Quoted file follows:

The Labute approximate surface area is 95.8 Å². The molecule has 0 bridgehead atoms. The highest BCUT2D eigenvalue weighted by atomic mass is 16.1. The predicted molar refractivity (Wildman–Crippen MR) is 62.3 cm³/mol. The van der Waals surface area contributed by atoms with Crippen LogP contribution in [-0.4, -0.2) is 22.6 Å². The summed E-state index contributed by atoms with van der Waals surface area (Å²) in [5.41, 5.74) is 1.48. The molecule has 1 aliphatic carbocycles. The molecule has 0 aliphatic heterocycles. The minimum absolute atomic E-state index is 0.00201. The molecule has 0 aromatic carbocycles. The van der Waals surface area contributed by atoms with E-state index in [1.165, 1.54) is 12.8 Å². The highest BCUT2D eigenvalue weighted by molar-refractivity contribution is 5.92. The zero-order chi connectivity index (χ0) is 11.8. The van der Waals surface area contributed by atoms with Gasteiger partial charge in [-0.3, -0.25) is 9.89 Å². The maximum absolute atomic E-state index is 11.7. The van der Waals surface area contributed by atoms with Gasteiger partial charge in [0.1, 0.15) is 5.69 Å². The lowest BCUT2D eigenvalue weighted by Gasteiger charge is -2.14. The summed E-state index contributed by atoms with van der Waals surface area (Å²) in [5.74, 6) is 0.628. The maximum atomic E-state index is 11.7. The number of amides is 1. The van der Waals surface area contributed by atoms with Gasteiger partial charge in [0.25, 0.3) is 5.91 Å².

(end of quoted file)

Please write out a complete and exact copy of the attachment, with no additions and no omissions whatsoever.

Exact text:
The Labute approximate surface area is 95.8 Å². The molecule has 0 bridgehead atoms. The highest BCUT2D eigenvalue weighted by atomic mass is 16.1. The predicted molar refractivity (Wildman–Crippen MR) is 62.3 cm³/mol. The van der Waals surface area contributed by atoms with Crippen LogP contribution in [-0.4, -0.2) is 22.6 Å². The summed E-state index contributed by atoms with van der Waals surface area (Å²) in [5.41, 5.74) is 1.48. The molecule has 1 aliphatic carbocycles. The molecule has 0 aliphatic heterocycles. The minimum absolute atomic E-state index is 0.00201. The molecule has 0 aromatic carbocycles. The van der Waals surface area contributed by atoms with E-state index in [1.165, 1.54) is 12.8 Å². The highest BCUT2D eigenvalue weighted by molar-refractivity contribution is 5.92. The zero-order chi connectivity index (χ0) is 11.8. The van der Waals surface area contributed by atoms with Gasteiger partial charge in [-0.3, -0.25) is 9.89 Å². The maximum absolute atomic E-state index is 11.7. The van der Waals surface area contributed by atoms with Gasteiger partial charge in [0.1, 0.15) is 5.69 Å². The lowest BCUT2D eigenvalue weighted by Gasteiger charge is -2.14. The summed E-state index contributed by atoms with van der Waals surface area (Å²) in [5.74, 6) is 0.628. The maximum atomic E-state index is 11.7. The number of amides is 1. The van der Waals surface area contributed by atoms with Gasteiger partial charge in [0.25, 0.3) is 5.91 Å².